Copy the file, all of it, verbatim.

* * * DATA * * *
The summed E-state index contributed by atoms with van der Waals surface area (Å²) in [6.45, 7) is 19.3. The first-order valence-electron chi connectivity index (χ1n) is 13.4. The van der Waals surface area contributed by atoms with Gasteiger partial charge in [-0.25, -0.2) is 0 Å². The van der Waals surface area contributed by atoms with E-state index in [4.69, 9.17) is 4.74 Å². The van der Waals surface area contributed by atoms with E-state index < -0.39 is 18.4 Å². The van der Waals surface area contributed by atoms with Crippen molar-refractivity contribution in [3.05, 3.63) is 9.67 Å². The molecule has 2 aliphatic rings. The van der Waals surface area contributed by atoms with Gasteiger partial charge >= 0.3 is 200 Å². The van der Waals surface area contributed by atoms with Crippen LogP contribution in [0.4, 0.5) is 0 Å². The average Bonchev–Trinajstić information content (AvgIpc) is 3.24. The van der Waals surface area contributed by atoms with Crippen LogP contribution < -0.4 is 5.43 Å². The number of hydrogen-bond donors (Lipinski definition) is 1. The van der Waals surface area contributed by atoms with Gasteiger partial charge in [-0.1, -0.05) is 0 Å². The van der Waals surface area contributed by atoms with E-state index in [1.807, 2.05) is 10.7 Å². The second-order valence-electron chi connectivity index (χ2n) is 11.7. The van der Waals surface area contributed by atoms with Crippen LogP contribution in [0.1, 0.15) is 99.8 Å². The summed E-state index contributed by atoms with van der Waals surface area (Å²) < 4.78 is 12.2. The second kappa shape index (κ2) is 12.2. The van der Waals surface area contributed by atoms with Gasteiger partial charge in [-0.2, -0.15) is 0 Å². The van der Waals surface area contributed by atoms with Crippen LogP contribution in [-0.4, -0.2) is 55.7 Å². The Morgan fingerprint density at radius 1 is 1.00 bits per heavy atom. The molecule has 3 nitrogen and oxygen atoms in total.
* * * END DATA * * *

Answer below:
The summed E-state index contributed by atoms with van der Waals surface area (Å²) in [6.45, 7) is 19.3. The first-order valence-electron chi connectivity index (χ1n) is 13.4. The van der Waals surface area contributed by atoms with Gasteiger partial charge in [-0.25, -0.2) is 0 Å². The van der Waals surface area contributed by atoms with E-state index in [4.69, 9.17) is 4.74 Å². The van der Waals surface area contributed by atoms with E-state index < -0.39 is 18.4 Å². The van der Waals surface area contributed by atoms with Crippen molar-refractivity contribution in [3.05, 3.63) is 9.67 Å². The molecule has 2 aliphatic rings. The van der Waals surface area contributed by atoms with Gasteiger partial charge >= 0.3 is 200 Å². The van der Waals surface area contributed by atoms with Crippen LogP contribution in [0.4, 0.5) is 0 Å². The average Bonchev–Trinajstić information content (AvgIpc) is 3.24. The van der Waals surface area contributed by atoms with Crippen LogP contribution < -0.4 is 5.43 Å². The number of hydrogen-bond donors (Lipinski definition) is 1. The van der Waals surface area contributed by atoms with Gasteiger partial charge in [-0.1, -0.05) is 0 Å². The van der Waals surface area contributed by atoms with E-state index in [1.807, 2.05) is 10.7 Å². The second-order valence-electron chi connectivity index (χ2n) is 11.7. The van der Waals surface area contributed by atoms with Crippen LogP contribution in [0.1, 0.15) is 99.8 Å². The summed E-state index contributed by atoms with van der Waals surface area (Å²) < 4.78 is 12.2. The second kappa shape index (κ2) is 12.2. The van der Waals surface area contributed by atoms with Gasteiger partial charge in [-0.2, -0.15) is 0 Å². The van der Waals surface area contributed by atoms with Crippen LogP contribution in [-0.4, -0.2) is 55.7 Å². The Morgan fingerprint density at radius 1 is 1.00 bits per heavy atom. The molecule has 3 nitrogen and oxygen atoms in total.